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Story v. City of New York

New York Supreme Court, Kings County

March 16, 2009


The opinion of the court was delivered by: Robert J. Miller, J.

Published by New York State Law Reporting Bureau pursuant to Judiciary Law § 431.

This opinion is uncorrected and subject to revision before publication in the printed Official Reports.

In this case, the Court is asked to construe the scope of the one- two- three family residential exemption for property "used exclusively for residential purposes" under section 7-210 of the Administrative Code of the City of New York (the New Sidewalk Law). The section in pertinent part provides as follows:

Notwithstanding any other provision of law,the owner of real property abutting any sidewalk, including but not limited to, the intersection quadrant for corner property, shall be liable for any injury to property or personal injury, including death, proximately caused by the failure of such owner to maintain such sidewalk in a reasonably safe condition. Failure to maintain such sidewalk in a reasonably safe condition shall include, but not be limited to, thenegligent failure to install , construct, reconstruct, repave, repair or replace defective sidewalk flagsand the negligent failure to remove snow, ice, dirt or other material from the sidewalk.

This subdivision shall not apply to one-, two- or three-family residential real property that is (I) in whole or in part, owner occupied, and (ii) used exclusively for residential purposes.

Plaintiff Wilma Story (" Story") was allegedly injured as a result of a trip and fall accident on a sidewalk in front of 563-571 East 9th Street, Brooklyn, NY (the Property). The defendants, Morris and Judith Lowinger , the owners of the Property, move for summary judgment asserting that they have owned their home for over forty (40) years, they reside at the Property and they are the sole occupants.

Plaintiff and the co- defendant City of New York (City) oppose the motion asserting that there is a fact issue as to whether the Property is used "exclusively for residential purposes" as there is a sign attached to the Property that reads "Richard Lowinger Attorney at Law and Equinox Company" and Richard Lowenger (Richard), the son of defendants, lists the Property as his address for the practice of law with the Office of Court Administration (OCA). Richard testified as follows:

Q: Can you tell me where your office is currently located?

A: My house, 1631 East 28th Street.

Q: That is in Brooklyn as well?

A: That is in Brooklyn as well.


Q: Do you maintain any kind of operations of a business nature at that location, 571 East 9th Street?

A: No I don't even have a phone there.

Q: So as far as OCA listing would you call that out-of-date, inaccurate?

A: I take my mail there and I have an official listing.

It is not like I would like to, even thought I am operating out of my house, it is not like I would like clients to know exactly where I live. Otherwise, I have to tell people this is my house. So to avoid my having - sometimes you don't always get along one hundred percent with everyone, so I use the old address, I keep it on.

In opposition to the summary judgment motion, neither plaintiff nor the City offers any evidence to dispute the sworn testimony of the defendants as to the use of their property or of Richard's testimony that he does not practice at the Property. The sole basis of their opposition is the sign and the OCA filings.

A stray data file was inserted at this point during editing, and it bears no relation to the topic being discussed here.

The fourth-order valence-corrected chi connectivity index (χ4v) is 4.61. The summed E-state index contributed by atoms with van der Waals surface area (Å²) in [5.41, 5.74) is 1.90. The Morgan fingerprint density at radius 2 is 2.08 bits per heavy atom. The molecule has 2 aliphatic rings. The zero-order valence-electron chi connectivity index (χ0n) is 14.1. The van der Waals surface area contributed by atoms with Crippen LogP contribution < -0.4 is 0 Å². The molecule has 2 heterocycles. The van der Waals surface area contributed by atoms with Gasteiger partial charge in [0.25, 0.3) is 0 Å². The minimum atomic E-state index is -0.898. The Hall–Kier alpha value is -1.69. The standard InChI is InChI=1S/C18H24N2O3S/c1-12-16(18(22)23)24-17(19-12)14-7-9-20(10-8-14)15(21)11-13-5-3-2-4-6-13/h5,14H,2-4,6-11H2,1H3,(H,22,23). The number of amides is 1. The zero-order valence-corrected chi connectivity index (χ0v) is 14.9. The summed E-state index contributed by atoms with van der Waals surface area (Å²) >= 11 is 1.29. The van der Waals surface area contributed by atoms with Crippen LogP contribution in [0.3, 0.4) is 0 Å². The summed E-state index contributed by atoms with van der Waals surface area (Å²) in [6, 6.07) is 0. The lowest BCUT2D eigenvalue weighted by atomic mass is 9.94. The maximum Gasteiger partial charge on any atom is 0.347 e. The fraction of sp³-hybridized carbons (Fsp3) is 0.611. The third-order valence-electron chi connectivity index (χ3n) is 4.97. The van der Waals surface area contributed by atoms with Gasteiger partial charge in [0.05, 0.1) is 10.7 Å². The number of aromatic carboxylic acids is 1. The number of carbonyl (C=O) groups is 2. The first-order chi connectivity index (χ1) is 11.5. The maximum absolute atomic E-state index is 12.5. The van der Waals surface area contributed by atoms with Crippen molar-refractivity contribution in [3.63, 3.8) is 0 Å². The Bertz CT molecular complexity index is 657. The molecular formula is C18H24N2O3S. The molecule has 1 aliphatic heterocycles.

Without in any way approving of Richard's reason for continuing to use his old address with OCA, the OCA filing together with the sign does not establish a non- residential use of the Property.

The legislative purpose of the New Sidewalk Law was to shift liability away from the City to commercial property owners. The exemption was intended to shield the small private home owner from liability. (Vargas v Rodriquez, 2007 WL 2814539 (NY Sup. Queens County).

Where, as here, the Property is used as a mail drop at most for the home owners son's law practice, the Court finds that the exemption applies. The Court of Appeals in Town of New Castle v Kaufman, 72 NY2d 684 [1988] construed the RPTL § 730 provision for tax certiorari review for properties used "exclusively for residential purposes" and found :

Generally, statutes are to be construed according to the ordinary meaning of their words when the language is unambiguous and its meaning unequivocal (Sega v State of New York, 60 NY2d 183, 190-191). When such a construction would thwart the settled purposes of the statute, however, literal and narrow interpretations should be avoided.


To ignore this history and narrowly construe the provision contravenes the primary purpose of RPTL 730. Residential taxpayers who occasionally use a portion of their home for business are no more able to expend the time and cost of a regular tax certiorari proceeding than homeowners who use their dwelling exclusively for residential purposes, and should be entitled to a small claims assessment review.

In New Castle, the homeowner in a ten (10) month period had used the home for business purposes for ten (10) hours. Here, according to the undisputed testimony, there was no business use other than a mail listing and a sign. As such, the Court finds that the purpose of the New Sidewalk Law would be subverted if the exemption was not applied to the moving defendants. Accordingly, the defendants Morris and Judith Lowinger's motion for summary judgment is granted. The Clerk of the Court is directed to enter judgment dismissing the complaint and all cross claims against said defendants.

The foregoing constitutes the decision and order of the Court.


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